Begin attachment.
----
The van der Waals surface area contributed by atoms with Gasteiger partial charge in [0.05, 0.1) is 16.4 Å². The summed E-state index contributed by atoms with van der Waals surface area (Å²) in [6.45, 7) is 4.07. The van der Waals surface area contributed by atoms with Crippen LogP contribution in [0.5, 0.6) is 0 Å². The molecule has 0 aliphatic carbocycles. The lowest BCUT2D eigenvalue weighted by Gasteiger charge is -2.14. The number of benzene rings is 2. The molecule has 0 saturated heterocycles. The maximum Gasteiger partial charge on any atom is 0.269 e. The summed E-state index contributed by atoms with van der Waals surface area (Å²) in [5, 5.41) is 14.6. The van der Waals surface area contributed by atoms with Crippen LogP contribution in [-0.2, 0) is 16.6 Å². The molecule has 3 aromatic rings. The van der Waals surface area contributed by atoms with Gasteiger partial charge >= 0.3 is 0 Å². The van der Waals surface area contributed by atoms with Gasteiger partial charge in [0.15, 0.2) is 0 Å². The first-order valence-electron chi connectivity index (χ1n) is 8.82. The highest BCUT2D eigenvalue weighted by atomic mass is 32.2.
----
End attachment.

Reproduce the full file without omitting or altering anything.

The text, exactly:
The van der Waals surface area contributed by atoms with Gasteiger partial charge in [0.05, 0.1) is 16.4 Å². The summed E-state index contributed by atoms with van der Waals surface area (Å²) in [6.45, 7) is 4.07. The van der Waals surface area contributed by atoms with Crippen LogP contribution in [0.5, 0.6) is 0 Å². The molecule has 0 aliphatic carbocycles. The lowest BCUT2D eigenvalue weighted by Gasteiger charge is -2.14. The number of benzene rings is 2. The molecule has 0 saturated heterocycles. The maximum Gasteiger partial charge on any atom is 0.269 e. The summed E-state index contributed by atoms with van der Waals surface area (Å²) in [5, 5.41) is 14.6. The van der Waals surface area contributed by atoms with Crippen LogP contribution in [-0.2, 0) is 16.6 Å². The molecule has 3 aromatic rings. The van der Waals surface area contributed by atoms with Gasteiger partial charge >= 0.3 is 0 Å². The van der Waals surface area contributed by atoms with Gasteiger partial charge in [0.15, 0.2) is 0 Å². The first-order valence-electron chi connectivity index (χ1n) is 8.82. The highest BCUT2D eigenvalue weighted by atomic mass is 32.2.